Meditation is a great way to find inner peace but even if you meditate regularly you may still find it hard to free your mind of anxieties and problems. Just as mindfulness techniques may help calm your nerves they’re often not enough to cut through the root of your worries.
In the Tapussa Sutta the Buddha explains a way you can move through a problem until you feel free of its control. Most people aren’t really familiar with this writing in Buddhism but hopefully, by reading this simplified step-by-step guide, you can start to feel free of the pain.
1. Pinpoint the problem
First of all figure out exactly what it is you’re worried about. Is there something you want to change or something you’re not satisfied with? It could be you don’t enjoy talking to people or you want to quit smoking.
2. Explore what the problem feels like
Really focus your attention on the emotions. Don’t ask any questions about why you feel a certain way, instead sit down, close your eyes and be with the problem. Explore how it makes you feel bodily, emotionally and mentally. Some questions to consider might be:
How am I experiencing this? How does my body feel when I think of this problem?
What thoughts, feelings and images come up? Don’t make any judgements on those feelings – take note of them
Is there anything you enjoy about it? Or don’t enjoy?
What alternatives come to mind? What’s your immediate response?
As you go through these questions remember to take note of the feelings rather than spiralling into tangents. Don’t just spend five minutes sitting down then move on if and when you think you can’t do it. It’s about practice and returning to those thoughts and repeating them.
3. What are the limitations to your experience?
It’s often not enough to just tell yourself that a certain problem is difficult, try to work out exactly how. Do you experience it as limiting, tense, painful?
What exactly bothers you about it? How do you know? (strain, cyclical thoughts).
Are there any particular stories you repeat in your head?
How does holding onto this problem cause future pain? Are you okay with that?
Is there anything more you can understand on a deeper level?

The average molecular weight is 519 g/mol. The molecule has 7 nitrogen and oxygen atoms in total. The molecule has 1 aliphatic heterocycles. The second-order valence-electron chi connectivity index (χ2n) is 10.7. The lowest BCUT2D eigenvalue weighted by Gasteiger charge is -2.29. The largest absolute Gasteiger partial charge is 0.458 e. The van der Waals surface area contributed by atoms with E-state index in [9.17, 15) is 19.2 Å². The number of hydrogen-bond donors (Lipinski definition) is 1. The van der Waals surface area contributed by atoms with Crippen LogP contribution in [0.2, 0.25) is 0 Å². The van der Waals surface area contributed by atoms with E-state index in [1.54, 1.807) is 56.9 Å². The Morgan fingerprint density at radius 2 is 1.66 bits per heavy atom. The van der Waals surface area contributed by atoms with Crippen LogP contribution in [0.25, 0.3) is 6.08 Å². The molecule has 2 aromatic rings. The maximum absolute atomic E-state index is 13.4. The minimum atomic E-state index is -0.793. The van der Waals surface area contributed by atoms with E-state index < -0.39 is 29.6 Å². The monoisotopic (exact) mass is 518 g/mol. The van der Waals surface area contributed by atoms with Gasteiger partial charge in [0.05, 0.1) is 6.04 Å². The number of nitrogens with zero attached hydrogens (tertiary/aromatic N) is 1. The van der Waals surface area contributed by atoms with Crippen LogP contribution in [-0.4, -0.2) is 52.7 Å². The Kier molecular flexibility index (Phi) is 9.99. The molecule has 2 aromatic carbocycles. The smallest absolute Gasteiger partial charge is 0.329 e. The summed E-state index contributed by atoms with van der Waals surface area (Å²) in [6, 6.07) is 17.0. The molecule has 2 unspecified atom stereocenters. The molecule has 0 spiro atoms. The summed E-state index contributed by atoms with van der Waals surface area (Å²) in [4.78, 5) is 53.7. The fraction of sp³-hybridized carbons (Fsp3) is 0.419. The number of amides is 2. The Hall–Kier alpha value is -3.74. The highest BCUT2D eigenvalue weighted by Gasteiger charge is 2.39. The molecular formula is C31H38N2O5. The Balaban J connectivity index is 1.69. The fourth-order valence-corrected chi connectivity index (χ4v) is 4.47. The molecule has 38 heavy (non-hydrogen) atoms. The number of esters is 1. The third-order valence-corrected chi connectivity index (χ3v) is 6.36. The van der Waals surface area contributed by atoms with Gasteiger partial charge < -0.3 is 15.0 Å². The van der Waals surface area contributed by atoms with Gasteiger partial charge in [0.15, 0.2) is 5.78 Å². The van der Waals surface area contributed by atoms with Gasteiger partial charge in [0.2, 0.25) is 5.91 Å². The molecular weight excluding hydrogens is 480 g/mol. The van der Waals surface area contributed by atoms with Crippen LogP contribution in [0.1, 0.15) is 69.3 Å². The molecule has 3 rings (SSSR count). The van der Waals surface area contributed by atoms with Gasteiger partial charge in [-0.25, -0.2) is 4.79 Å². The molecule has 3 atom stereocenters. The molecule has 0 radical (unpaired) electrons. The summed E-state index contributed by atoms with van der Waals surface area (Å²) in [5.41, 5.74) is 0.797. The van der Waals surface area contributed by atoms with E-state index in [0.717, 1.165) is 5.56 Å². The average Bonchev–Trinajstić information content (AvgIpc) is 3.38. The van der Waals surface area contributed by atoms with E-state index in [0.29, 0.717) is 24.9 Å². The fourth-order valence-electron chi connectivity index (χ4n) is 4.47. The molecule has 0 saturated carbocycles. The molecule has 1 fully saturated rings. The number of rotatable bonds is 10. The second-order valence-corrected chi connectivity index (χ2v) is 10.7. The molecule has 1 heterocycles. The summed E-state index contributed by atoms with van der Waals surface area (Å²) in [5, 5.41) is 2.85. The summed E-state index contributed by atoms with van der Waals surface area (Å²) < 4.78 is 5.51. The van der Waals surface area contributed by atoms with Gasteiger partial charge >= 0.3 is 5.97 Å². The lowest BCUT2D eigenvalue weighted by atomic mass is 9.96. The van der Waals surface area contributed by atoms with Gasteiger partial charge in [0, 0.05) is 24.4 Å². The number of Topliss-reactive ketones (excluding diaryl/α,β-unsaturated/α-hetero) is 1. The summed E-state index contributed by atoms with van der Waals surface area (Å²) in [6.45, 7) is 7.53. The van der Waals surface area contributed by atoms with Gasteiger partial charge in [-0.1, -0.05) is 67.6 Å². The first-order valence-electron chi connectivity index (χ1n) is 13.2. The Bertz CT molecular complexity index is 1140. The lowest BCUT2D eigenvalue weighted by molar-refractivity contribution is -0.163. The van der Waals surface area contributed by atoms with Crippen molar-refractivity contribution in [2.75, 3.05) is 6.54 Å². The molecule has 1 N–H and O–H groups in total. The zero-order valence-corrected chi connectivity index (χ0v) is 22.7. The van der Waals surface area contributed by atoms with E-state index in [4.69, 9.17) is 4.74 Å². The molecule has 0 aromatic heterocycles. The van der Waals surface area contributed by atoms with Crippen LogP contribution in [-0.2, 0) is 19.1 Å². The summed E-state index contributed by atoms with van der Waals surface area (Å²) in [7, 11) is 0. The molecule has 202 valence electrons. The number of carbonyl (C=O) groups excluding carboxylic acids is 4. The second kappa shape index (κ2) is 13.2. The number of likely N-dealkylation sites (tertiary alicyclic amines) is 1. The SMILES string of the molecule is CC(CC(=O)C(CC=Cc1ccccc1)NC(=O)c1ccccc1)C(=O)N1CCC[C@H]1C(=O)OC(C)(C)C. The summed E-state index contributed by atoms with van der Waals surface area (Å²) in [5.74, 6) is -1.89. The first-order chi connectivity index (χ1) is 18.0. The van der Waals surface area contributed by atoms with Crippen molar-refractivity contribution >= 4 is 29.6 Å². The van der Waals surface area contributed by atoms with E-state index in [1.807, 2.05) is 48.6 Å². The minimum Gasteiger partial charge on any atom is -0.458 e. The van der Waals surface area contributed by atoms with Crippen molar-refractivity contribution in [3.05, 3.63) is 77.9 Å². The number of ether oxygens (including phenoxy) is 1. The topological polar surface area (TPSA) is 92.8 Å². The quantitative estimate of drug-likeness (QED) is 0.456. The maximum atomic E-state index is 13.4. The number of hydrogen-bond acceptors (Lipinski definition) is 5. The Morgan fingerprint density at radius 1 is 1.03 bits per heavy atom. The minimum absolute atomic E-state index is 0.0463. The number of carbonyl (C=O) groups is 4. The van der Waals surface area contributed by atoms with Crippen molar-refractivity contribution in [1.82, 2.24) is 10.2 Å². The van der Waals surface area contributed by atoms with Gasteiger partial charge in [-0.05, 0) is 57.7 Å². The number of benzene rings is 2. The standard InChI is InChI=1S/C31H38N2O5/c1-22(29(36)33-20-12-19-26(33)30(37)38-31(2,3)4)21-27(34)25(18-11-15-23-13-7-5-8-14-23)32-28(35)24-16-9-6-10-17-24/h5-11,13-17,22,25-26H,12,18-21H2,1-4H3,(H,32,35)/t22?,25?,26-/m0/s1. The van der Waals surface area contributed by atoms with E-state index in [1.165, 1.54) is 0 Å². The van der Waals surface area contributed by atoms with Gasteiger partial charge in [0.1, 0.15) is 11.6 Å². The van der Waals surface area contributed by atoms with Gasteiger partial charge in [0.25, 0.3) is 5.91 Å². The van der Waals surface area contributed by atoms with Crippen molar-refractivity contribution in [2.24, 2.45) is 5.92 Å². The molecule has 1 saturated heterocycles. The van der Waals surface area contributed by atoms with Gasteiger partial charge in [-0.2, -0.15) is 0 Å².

Once you find those limits it should become easier to push through them.
4. Focus on what you would gain by letting go
Do you really want to move on from this problem? What kind of resistance do you need to overcome? Once you know what’s stopping you from moving on you have two choices: move on or wallow in your pain. I would recommend the former!
If you don’t enjoy talking to people you may have feelings of anxiety when you do. You may have decided you want this to change but what’s stopping you is your worry of what people think about you. This stage may help you, as it has helped me, to realise how most people are too busy thinking of other things than thinking about you. Your problems are, mainly, in your head.
5. Enjoy the freedom (until it becomes another prison)
Continue to meditate on these thoughts. Sometimes waiting and being mindful is all you can do. Think of this whole process as building the foundation while living your life does the rest. To keep up the feeling of overcoming a problem you need to be mindful of it when a similar issue arises. Return to the process and remember ‘how is my body and mind feeling?’
A time will come when you reach the limit of this new freedom. If it was easy to find true freedom then everyone would be in total bliss. A new problem will arise and it will feel like you have been released from prison into a bigger prison. My advice would be to go back to step one until you feel truly free.
Special thanks to the Birmingham Buddhist Centre for giving me an understanding of the Tapussa Sutta.
By Jacob Quirke